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Gov. Kitzhaber On Board for New Salmon-Saving Approach

PHOTO: Sockeye salmon in Redfish Lake. Photo credit: Neil Ever Osborne/Save Our Wild Salmon.
PHOTO: Sockeye salmon in Redfish Lake. Photo credit: Neil Ever Osborne/Save Our Wild Salmon.
September 25, 2012

SALEM, Ore. - Gov. John Kitzhaber is voicing his official agreement with what conservation and business groups have been saying for years - that a whole new approach is needed to save endangered salmon and steelhead. In an editorial, the governor calls for all sides to sit down together, at the negotiating table instead of in the courtroom. He says the latest federal review of salmon numbers shows some species are not recovering quickly enough.

At the Sierra Club, deputy national field director Bill Arthur says Kitzhaber's vote of confidence in a roundtable approach is an important step toward making it happen.

"We have not had a significant statesman, leader, of the stature of Governor Kitzhaber say, 'Hey, this is broken.' We need to fix it and we actually need to control a lot of our own destiny here in the region, in terms of how we put together a solution."

Federal agencies have less than 18 months to improve or replace the last salmon recovery plan, called a Biological Opinion, that was already rejected in court. But whether a roundtable discussion of this magnitude can take place in the hectic weeks before a major election is anybody's guess. Arthur thinks it is possible.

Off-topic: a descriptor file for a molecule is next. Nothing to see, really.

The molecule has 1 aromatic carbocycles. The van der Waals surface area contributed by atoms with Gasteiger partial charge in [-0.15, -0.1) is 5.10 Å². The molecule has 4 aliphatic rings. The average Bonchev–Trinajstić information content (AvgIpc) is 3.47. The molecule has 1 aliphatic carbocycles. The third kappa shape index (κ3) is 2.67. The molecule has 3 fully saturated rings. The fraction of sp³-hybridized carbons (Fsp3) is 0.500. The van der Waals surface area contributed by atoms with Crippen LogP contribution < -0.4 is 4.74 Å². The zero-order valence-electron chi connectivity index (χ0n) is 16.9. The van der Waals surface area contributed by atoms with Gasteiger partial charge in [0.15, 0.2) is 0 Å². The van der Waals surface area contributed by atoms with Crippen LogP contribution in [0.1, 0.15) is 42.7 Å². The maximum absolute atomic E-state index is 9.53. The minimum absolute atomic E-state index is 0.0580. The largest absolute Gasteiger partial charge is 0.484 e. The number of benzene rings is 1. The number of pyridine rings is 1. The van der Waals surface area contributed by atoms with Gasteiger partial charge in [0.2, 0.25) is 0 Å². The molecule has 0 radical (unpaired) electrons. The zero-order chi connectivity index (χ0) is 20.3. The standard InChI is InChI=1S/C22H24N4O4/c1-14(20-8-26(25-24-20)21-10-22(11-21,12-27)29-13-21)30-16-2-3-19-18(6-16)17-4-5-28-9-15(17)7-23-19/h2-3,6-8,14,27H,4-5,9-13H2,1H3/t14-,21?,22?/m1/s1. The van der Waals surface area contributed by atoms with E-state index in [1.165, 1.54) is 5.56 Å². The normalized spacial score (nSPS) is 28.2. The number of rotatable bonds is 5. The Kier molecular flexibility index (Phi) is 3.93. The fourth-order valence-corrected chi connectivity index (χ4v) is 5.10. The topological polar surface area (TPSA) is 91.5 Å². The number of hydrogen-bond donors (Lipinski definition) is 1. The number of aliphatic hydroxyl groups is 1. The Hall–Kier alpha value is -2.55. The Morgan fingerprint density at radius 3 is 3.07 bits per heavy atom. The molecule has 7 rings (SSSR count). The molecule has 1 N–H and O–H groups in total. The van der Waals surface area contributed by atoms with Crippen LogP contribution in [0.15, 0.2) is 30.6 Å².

"The federal agencies are, in fact, still doing work, still convening meetings on any number of issues all around the country. Other northwest leaders, whether it's the governor of Washington or whether it's other U.S. senators, could also lend their voice. So actually, no, I don't think it does have to wait 'til after the election."

Kitzhaber points out that all sides in the long salmon debate are working on projects for habitat improvement. But after about two decades of legal battles, and three federal salmon plans that have been ruled illegal, he says there could be more collaboration.

Read the editorial (in The Oregonian) at

Chris Thomas, Public News Service - OR